Using NASA’s Fermi Gamma-ray Space Telescope, researchers have discovered a record-breaking gamma-ray pulsar in a galaxy. It is the most luminous gamma-ray pulsar known and it is also the highest-energy form of light in the Fermi mission.
Stefano Ciprini, who coordinates the Fermi team at the Italian Space Agency’s Science Data Center (ASDC) in Rome, said, “Looking at many years of data from Fermi’s Large Area Telescope (LAT), we picked up indications of a roughly two-year-long variation of gamma rays from a galaxy known as PG 1553+113. This signal is subtle and has been seen over less than four cycles, so while this is tantalizing we need more observations.”
Professor Sergio Colafrancesco, DST/NRF SKA Research Chair in the Wits School of Physics had earlier stated that very high-energy gamma rays are the best tracers of cosmic accelerators such as supernova remnants and pulsar wind nebulae end-products of massive stars.
NASA’s Fermi Gamma-ray Space Telescope is an astrophysics and particle physics partnership, developed in collaboration with the U.S. Department of Energy and with important contributions from academic institutions and partners in France, Germany, Italy, Japan, Sweden and the United States.
“This campaign began as a search for a pulsar created by SN 1987A, the closest supernova seen since the invention of the telescope,” said co-author Francis Marshall, an astrophysicist at NASA‘s Goddard Space Flight Center in Greenbelt, Maryland. “That search failed, but it discovered J0537.”
The pulsar can be found in the outskirts of the Tarantula Nebula in the Large Magellanic Cloud (LMC). The Tarantula Nebula is located 163,000 light-years away, in a small galaxy, the LMC, that orbits our Milky Way.
These findings were published in the November 13 edition of the journal Science.
The Tarantula Nebula was identified as a bright source of gamma rays. Astronomers had credited this glow to the impact of subatomic particles accelerated by the shock waves that were likely caused by supernova explosions.
Lead scientist Pierrick Martin, an astrophysicist at the National Center for Scientific Research (CNRS) and the Research Institute in Astrophysics and Planetology in Toulouse, France, said, “Roughly half of the gamma-ray brightness we originally thought came from the nebula is due to a single pulsar, PSR J0540-6919 and this is definitely a surprise.”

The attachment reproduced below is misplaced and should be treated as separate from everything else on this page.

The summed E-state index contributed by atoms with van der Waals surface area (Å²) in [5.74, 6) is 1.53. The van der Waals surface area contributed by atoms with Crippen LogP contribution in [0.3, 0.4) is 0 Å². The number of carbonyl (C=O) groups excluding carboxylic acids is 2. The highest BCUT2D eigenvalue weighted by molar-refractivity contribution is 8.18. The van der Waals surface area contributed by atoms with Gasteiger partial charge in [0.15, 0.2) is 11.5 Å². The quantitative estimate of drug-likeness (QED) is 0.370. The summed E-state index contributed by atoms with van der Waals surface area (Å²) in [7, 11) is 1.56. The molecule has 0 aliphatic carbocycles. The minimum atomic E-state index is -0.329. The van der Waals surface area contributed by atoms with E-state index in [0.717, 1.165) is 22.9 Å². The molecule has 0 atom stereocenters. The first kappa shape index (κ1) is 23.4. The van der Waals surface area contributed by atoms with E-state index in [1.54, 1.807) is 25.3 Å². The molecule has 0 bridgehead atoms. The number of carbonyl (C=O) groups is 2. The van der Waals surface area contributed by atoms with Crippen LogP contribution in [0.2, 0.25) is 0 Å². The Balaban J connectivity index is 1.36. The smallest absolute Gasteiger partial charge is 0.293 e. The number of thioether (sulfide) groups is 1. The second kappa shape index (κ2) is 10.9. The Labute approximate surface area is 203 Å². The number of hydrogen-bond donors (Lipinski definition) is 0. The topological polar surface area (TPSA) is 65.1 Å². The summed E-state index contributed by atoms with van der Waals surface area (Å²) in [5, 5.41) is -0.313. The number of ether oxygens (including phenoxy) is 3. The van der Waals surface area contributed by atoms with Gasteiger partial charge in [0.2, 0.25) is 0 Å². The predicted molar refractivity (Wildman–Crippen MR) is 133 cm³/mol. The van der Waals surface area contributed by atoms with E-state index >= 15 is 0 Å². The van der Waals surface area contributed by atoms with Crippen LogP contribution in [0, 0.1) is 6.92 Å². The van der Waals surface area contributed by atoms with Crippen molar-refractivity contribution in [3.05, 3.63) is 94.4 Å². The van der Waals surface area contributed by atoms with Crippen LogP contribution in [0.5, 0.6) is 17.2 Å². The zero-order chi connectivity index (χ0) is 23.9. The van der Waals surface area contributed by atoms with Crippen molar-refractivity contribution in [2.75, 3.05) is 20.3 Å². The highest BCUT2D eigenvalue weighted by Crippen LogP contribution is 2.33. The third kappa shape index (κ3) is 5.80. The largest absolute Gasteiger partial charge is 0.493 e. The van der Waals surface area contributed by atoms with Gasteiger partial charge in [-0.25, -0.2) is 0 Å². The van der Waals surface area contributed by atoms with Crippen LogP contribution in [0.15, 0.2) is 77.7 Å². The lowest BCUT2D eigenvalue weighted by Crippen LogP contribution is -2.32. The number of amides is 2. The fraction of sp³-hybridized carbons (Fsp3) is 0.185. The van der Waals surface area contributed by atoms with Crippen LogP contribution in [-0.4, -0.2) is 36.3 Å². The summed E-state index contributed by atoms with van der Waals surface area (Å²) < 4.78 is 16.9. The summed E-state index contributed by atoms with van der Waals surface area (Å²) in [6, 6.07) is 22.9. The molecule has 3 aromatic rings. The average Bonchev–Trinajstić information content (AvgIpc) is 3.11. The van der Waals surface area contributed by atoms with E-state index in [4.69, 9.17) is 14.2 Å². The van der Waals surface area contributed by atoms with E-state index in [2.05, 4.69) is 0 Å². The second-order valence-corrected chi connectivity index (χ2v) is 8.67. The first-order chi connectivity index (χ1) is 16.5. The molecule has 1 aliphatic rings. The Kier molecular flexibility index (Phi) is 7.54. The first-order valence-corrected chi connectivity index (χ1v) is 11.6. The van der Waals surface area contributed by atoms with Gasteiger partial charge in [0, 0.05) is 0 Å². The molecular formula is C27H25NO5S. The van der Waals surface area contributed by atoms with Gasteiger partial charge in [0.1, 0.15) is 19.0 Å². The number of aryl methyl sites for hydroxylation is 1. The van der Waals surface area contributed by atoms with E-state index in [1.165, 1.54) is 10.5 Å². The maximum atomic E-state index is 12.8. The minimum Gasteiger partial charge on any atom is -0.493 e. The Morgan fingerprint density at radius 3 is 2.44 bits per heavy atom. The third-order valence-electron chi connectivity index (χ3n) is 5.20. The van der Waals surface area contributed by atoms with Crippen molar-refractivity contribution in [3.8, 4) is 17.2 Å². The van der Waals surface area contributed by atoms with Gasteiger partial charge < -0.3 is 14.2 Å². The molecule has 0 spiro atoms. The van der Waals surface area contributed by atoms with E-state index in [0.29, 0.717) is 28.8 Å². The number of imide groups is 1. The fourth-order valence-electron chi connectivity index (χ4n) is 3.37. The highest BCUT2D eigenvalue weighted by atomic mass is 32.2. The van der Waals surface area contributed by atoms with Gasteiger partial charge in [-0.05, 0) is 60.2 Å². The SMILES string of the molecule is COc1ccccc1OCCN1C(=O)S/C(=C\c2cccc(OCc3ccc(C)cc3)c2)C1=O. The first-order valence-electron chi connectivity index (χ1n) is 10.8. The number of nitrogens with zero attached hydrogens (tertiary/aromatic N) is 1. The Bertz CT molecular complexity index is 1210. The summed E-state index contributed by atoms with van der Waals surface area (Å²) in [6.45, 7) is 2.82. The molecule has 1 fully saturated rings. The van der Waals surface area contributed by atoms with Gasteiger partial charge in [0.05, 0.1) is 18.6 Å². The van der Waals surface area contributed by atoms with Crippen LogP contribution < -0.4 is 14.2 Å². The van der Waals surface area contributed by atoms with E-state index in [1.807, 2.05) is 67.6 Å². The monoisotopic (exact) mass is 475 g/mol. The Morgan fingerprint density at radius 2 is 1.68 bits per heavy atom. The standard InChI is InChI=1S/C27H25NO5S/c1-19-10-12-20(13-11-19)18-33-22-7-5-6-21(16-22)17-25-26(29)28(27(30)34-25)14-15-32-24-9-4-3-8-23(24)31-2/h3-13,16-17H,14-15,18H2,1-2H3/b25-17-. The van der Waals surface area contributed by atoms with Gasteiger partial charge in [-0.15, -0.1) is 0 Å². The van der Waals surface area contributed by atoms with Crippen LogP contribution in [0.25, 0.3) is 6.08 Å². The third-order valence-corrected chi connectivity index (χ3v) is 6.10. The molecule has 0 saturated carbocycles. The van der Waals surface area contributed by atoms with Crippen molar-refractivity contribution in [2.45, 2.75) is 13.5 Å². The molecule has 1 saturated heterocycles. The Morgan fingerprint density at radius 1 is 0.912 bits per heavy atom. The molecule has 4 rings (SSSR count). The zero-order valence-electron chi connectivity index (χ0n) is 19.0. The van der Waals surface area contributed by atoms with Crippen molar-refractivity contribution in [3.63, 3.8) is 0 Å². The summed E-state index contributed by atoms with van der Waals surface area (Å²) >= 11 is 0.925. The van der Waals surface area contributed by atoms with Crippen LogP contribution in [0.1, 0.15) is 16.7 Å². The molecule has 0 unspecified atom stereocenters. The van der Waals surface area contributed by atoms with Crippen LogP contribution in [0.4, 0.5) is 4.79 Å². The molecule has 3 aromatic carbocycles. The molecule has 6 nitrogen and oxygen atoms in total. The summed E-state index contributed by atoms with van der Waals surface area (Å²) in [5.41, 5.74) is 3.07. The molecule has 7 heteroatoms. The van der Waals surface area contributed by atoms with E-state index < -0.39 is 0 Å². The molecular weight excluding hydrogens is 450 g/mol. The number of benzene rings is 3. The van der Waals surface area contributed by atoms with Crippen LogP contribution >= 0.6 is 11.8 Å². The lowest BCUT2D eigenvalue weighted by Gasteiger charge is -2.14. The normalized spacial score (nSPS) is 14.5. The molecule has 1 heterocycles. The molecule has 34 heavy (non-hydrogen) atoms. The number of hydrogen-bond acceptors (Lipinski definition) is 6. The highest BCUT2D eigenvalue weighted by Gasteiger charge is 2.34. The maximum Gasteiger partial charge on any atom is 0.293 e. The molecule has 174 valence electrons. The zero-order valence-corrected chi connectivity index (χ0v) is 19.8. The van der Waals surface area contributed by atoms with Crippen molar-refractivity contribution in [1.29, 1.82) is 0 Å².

J0540 is an uncommon find; it has an age of roughly 1,700 years, which is about twice that of the Crab Nebula pulsar.
A star’s core may live on as a neutron star when a huge star explodes as a supernova. Every second, a young isolated neutron star spins tens of times. Every time this happens, the spinning magnetic field powers beams of radio waves, visible light, X-rays and gamma rays. An object is classified as pulsar when the beams sweep past Earth because then astronomers observe a regular pulse of emission terming objects as pulsars.
The Tarantula Nebula was known to host two pulsars and NASA’s Einstein and Rossi X-ray Timing Explorer (RXTE) satellites discovered PSR J0540-6919 and PSR J0537. Both pulsars spin at a very high speed with J0540 spinning just under 20 times a second, while J0537 whirls at nearly 62 times a second.
Co-author Lucas Guillemot, at the Laboratory for Physics and Chemistry of Environment and Space, operated by CNRS and the University of Orléans in France, stated that, “As compared to the previous record holder, the gamma-ray pulses from J0540 have 20 times the intensity. These differences when taken into consideration will guide us to a better understanding of the extreme physics at work in young pulsars.”
There are over 2,500 known pulsars and most of them are 10,000 to hundreds of millions years old. Fermi was launched in 2008 and before it was launched, only seven gamma-ray pulsars were known. That was just the beginning as the mission has found over 160 since then.